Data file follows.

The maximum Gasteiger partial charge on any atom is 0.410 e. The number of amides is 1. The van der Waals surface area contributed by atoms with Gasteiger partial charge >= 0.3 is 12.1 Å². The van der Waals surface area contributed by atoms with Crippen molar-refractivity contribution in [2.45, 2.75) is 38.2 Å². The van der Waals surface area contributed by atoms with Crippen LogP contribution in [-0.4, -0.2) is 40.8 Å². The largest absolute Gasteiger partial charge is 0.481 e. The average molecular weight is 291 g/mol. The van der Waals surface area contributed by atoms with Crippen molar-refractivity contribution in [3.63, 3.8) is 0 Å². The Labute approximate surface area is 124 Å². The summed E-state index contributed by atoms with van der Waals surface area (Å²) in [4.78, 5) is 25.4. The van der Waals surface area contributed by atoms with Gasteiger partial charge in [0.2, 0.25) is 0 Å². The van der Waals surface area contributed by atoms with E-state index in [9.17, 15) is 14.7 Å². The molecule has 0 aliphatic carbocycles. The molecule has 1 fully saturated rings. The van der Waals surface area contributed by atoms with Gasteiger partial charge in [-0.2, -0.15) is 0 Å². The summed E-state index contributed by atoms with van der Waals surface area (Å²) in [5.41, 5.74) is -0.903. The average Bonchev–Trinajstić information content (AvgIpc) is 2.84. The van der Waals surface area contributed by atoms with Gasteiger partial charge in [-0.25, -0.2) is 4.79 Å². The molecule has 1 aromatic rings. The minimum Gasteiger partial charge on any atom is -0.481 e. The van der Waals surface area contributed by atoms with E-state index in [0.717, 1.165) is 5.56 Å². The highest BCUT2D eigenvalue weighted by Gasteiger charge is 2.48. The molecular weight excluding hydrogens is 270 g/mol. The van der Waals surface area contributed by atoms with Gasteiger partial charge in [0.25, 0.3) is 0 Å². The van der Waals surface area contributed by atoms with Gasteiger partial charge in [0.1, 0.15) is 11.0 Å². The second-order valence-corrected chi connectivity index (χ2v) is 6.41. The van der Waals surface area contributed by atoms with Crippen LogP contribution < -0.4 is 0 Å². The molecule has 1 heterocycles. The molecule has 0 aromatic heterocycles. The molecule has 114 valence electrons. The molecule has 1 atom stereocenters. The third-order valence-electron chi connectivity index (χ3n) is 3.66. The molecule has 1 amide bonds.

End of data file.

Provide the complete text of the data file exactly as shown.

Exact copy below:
The maximum Gasteiger partial charge on any atom is 0.410 e. The number of amides is 1. The van der Waals surface area contributed by atoms with Gasteiger partial charge >= 0.3 is 12.1 Å². The van der Waals surface area contributed by atoms with Crippen molar-refractivity contribution in [2.45, 2.75) is 38.2 Å². The van der Waals surface area contributed by atoms with Crippen LogP contribution in [-0.4, -0.2) is 40.8 Å². The largest absolute Gasteiger partial charge is 0.481 e. The average molecular weight is 291 g/mol. The van der Waals surface area contributed by atoms with Crippen molar-refractivity contribution in [3.63, 3.8) is 0 Å². The Labute approximate surface area is 124 Å². The summed E-state index contributed by atoms with van der Waals surface area (Å²) in [4.78, 5) is 25.4. The van der Waals surface area contributed by atoms with Gasteiger partial charge in [0.2, 0.25) is 0 Å². The van der Waals surface area contributed by atoms with E-state index in [9.17, 15) is 14.7 Å². The molecule has 0 aliphatic carbocycles. The molecule has 1 fully saturated rings. The van der Waals surface area contributed by atoms with Gasteiger partial charge in [-0.2, -0.15) is 0 Å². The summed E-state index contributed by atoms with van der Waals surface area (Å²) in [5.41, 5.74) is -0.903. The average Bonchev–Trinajstić information content (AvgIpc) is 2.84. The van der Waals surface area contributed by atoms with Gasteiger partial charge in [-0.25, -0.2) is 4.79 Å². The molecule has 1 aromatic rings. The minimum Gasteiger partial charge on any atom is -0.481 e. The van der Waals surface area contributed by atoms with E-state index in [0.717, 1.165) is 5.56 Å². The highest BCUT2D eigenvalue weighted by Gasteiger charge is 2.48. The molecular weight excluding hydrogens is 270 g/mol. The van der Waals surface area contributed by atoms with Gasteiger partial charge in [0.25, 0.3) is 0 Å². The van der Waals surface area contributed by atoms with Gasteiger partial charge in [0.1, 0.15) is 11.0 Å². The second-order valence-corrected chi connectivity index (χ2v) is 6.41. The van der Waals surface area contributed by atoms with Crippen LogP contribution < -0.4 is 0 Å². The molecule has 1 heterocycles. The molecule has 0 aromatic heterocycles. The molecule has 114 valence electrons. The molecule has 1 atom stereocenters. The third-order valence-electron chi connectivity index (χ3n) is 3.66. The molecule has 1 amide bonds.